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Campaigners are taking to the streets across the world once again to protest against the Iraq war, amid mounting public fears the US-British forces could become embroiled in a bloody and prolonged conflict(Getty Images)...







Protests renewed worldwide as public fears long Iraq conflict

Campaigners are taking to the streets across the world once again to protest against the Iraq war, amid mounting public fears the US-British forces could become embroiled in a bloody and prolonged conflict.

Particularly strong turnouts were awaited in Britain and Spain, whose governments have offered unwavering support to Washington throughout the Iraqi crisis.

A thousand young people were filling the main square in Athens to protest against the war, with young Communists waving a swathe of red flags dominant among the participants.

One banner showed the US flag with a swastika in place of the usual stars.

"Faced with the facilities, rebellion is a duty," a placard said, referring to the Greek military facilities offered to the US army.

In a possible anti-US protest on Friday night, unknown individuals threw a grenade into a McDonalds fast food restaurant in Athens, damaging the interior.

In the French town of Arles on Saturday, 30 anti-war protesters covered petrol pumps at a filling station owned by US oil giant Esso with a massive black tarpaulin emblazoned with the words "the bloody stupidity of war".

"Covering the symbol of the multinationals in black is an expression of our anger, our sadness and feelings for the innumerable victims," one of the organisers said.

Thousands of demonstrators marched on the US consulate in South Africa's Cape Town to protest against the war in Iraq, burning US flags and chanting anti-American slogans.

The protesters, estimated by SAPA news agency to number more than 10,000, demanded the expulsion of the US and British ambassadors in South Africa.

In Bangladesh, police said some 5,000 members of the Islamic group Shashantantro Andolon staged a peaceful protest and tried to march on the guarded diplomatic areas in the capital Dhaka.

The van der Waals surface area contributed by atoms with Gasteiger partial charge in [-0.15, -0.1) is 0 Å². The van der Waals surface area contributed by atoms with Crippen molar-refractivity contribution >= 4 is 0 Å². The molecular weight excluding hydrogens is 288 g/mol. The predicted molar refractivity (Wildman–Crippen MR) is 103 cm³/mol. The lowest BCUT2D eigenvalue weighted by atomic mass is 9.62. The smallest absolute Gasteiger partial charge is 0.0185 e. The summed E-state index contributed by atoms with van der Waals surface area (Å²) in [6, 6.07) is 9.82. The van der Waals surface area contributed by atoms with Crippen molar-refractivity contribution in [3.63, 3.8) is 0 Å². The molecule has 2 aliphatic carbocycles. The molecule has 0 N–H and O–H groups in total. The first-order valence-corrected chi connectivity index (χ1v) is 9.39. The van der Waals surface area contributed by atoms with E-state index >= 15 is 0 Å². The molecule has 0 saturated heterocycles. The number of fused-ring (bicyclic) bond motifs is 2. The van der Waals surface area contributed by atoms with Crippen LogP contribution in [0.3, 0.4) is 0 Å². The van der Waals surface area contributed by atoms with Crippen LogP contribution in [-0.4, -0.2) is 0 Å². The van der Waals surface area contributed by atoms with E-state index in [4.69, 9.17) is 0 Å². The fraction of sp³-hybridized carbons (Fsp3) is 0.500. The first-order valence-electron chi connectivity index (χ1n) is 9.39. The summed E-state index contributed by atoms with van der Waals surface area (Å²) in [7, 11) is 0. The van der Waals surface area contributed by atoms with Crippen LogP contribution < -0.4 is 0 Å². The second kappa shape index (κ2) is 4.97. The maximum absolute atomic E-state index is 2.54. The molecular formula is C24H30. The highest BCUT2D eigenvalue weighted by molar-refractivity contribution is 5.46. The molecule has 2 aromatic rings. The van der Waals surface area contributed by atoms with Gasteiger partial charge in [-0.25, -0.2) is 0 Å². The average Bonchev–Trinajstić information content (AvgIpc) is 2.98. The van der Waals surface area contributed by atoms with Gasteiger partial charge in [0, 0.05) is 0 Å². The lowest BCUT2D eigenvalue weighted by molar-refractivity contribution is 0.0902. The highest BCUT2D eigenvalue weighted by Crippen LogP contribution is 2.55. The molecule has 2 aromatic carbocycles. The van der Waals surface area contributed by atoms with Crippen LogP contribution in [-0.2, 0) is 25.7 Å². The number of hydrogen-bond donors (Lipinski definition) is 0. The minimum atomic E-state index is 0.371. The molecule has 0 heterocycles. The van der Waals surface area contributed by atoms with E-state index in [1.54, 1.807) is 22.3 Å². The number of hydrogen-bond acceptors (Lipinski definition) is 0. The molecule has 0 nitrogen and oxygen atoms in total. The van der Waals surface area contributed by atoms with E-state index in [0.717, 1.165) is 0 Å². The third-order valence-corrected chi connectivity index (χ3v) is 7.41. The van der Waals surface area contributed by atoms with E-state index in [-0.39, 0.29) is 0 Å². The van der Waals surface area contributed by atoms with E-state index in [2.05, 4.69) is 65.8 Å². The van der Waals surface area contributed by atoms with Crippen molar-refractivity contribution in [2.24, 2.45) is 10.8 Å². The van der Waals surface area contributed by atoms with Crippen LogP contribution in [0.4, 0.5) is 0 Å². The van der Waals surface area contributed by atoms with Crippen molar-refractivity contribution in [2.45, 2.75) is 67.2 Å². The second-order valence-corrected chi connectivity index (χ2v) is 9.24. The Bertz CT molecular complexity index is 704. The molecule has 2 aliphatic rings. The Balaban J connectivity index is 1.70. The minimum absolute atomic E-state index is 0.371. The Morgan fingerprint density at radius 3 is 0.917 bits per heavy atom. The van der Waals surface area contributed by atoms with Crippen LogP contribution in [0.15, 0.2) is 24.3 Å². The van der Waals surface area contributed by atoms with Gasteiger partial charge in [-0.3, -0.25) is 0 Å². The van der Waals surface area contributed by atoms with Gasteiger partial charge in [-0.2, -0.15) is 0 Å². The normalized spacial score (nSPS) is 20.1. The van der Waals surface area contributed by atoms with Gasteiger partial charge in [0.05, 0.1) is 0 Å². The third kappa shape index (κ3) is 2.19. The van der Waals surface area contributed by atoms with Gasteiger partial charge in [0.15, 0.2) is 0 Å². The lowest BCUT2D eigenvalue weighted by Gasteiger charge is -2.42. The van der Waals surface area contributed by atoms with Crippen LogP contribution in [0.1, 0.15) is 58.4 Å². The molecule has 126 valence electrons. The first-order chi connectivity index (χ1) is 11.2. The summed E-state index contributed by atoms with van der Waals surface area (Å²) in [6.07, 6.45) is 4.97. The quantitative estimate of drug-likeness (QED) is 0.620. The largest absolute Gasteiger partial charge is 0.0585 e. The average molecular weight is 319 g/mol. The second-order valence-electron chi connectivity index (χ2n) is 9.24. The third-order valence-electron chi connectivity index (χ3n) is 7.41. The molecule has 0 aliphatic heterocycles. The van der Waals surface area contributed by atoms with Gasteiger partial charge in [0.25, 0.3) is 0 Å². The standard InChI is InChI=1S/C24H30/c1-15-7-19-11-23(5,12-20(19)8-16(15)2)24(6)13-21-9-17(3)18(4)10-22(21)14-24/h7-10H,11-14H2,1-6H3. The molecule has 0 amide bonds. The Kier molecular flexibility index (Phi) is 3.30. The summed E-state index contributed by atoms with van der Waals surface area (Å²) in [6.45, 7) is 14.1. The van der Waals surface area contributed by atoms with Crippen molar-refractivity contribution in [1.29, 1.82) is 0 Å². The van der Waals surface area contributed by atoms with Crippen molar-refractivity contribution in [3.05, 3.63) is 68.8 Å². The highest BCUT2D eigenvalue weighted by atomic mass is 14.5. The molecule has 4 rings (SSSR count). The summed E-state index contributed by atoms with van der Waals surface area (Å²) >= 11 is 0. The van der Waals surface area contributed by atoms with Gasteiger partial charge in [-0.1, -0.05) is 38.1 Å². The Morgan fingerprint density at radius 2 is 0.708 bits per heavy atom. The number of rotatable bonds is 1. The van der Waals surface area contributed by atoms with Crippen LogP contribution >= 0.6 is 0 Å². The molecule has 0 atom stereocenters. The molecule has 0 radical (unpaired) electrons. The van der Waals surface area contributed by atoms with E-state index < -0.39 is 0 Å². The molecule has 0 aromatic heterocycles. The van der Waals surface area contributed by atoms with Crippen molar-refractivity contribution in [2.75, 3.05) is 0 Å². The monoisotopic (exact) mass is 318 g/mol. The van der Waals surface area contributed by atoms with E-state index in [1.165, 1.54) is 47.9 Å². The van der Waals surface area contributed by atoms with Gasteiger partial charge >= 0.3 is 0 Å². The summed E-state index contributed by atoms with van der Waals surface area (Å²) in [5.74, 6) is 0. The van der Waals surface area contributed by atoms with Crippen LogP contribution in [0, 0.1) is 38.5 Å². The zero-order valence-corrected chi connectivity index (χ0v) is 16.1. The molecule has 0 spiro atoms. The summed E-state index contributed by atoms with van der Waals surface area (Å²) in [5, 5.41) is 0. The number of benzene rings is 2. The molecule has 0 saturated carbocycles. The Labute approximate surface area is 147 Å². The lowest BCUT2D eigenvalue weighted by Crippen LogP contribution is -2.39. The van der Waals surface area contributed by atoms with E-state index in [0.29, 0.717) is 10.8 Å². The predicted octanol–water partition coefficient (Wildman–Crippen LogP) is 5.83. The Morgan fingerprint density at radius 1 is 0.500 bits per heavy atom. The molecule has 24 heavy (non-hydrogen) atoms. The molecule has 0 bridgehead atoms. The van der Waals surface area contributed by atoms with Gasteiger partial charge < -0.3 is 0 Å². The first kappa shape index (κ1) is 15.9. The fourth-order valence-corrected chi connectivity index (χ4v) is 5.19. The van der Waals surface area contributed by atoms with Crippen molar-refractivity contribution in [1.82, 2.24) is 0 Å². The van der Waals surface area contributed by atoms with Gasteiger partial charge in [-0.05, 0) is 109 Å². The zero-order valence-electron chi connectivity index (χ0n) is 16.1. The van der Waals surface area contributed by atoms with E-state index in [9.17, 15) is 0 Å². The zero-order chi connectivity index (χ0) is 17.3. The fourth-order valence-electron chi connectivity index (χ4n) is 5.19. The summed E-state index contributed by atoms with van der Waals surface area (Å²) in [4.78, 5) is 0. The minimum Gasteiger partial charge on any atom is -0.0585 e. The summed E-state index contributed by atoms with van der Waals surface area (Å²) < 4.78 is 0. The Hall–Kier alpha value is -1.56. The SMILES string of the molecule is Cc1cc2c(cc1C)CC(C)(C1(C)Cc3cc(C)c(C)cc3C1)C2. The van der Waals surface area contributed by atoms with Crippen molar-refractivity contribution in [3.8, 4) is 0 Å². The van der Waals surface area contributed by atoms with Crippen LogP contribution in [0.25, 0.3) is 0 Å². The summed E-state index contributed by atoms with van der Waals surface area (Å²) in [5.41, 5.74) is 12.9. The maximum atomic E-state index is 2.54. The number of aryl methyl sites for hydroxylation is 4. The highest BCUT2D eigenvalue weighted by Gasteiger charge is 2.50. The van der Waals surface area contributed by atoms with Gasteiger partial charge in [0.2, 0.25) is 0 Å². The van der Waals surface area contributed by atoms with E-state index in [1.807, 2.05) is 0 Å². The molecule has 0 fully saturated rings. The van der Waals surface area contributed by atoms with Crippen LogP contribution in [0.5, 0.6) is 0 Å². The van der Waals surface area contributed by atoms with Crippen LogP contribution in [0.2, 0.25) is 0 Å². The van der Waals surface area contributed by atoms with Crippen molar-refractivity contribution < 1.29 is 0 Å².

On Friday local time, Bangladesh, the world's third largest Muslim-majority country, saw 10,000 people turn out in Dhaka to demand an end to the invasion of Iraq, torching a large number of effigies of US President George W Bush and British Prime Minister Tony Blair.

Tens of thousands of people were expected to turn out at protests on Saturday local time in London, Berlin, Paris, Barcelona, Rome and several other European cities.

The Stop the War Coalition was planning demonstrations across Britain as the bodies of the first British servicemen to die in the conflict were being flown home.

The protests were designed to target the war coverage provided by public broadcaster BBC, which the anti-war coalition says is merely regurgitating the Government's line, and to vent mounting public anger at the rising number of civilian casualties.

The protest in Barcelona was to targeted the offices of Prime Minister Jose Maria Aznar's ruling Popular Party, the only political faction in Spain to openly support the war.

In Germany, organisers were expecting 50,000 people to form a spectacular 50-kilometre human chain between the north-western cities of Muenster and Osnabrueck, where peace treaties putting an end to the bloody 1618-1648 war were signed.

Anti-war campaigners in Berlin said they hoped Saturday's demonstration in the German capital would have as many participants as three previous rallies, which drew between 40,000 and 70,000 people.

Organisers were also expecting 5,000 people to take part in a sit-in at a US military base in Frankfurt, where they would form a human chain around the US European Command headquarters.

China's police have given the go-ahead for the country's first anti-war protests on Sunday but have strictly limited the numbers allowed to take part.

One demonstration is to be held by a group of intellectuals in a park and another by students of the prestigious Beijing University, the organisers said on Saturday.

Beijing has until now refused to allow its people to take to the streets, fearing activists could be emboldened to take on domestic targets.

Public hostility to the war has remained strong in most European countries, with the press offering few notes of optimism on the progress of the US and British military campaign.

A CSA poll published in French daily Liberation on Saturday showed that 78 per cent of the public in France opposed the war, with 79 per cent saying they had no confidence in US President George W Bush.

Other polls showed overwhelming majorities of people in Spain, Italy and Portugal were deeply opposed to the conflict, even though all three countries' governments have given the United States full support for its war.

The planned weekend demonstrations follow massive protests by Muslims in Asia and the Middle East after Friday prayers.


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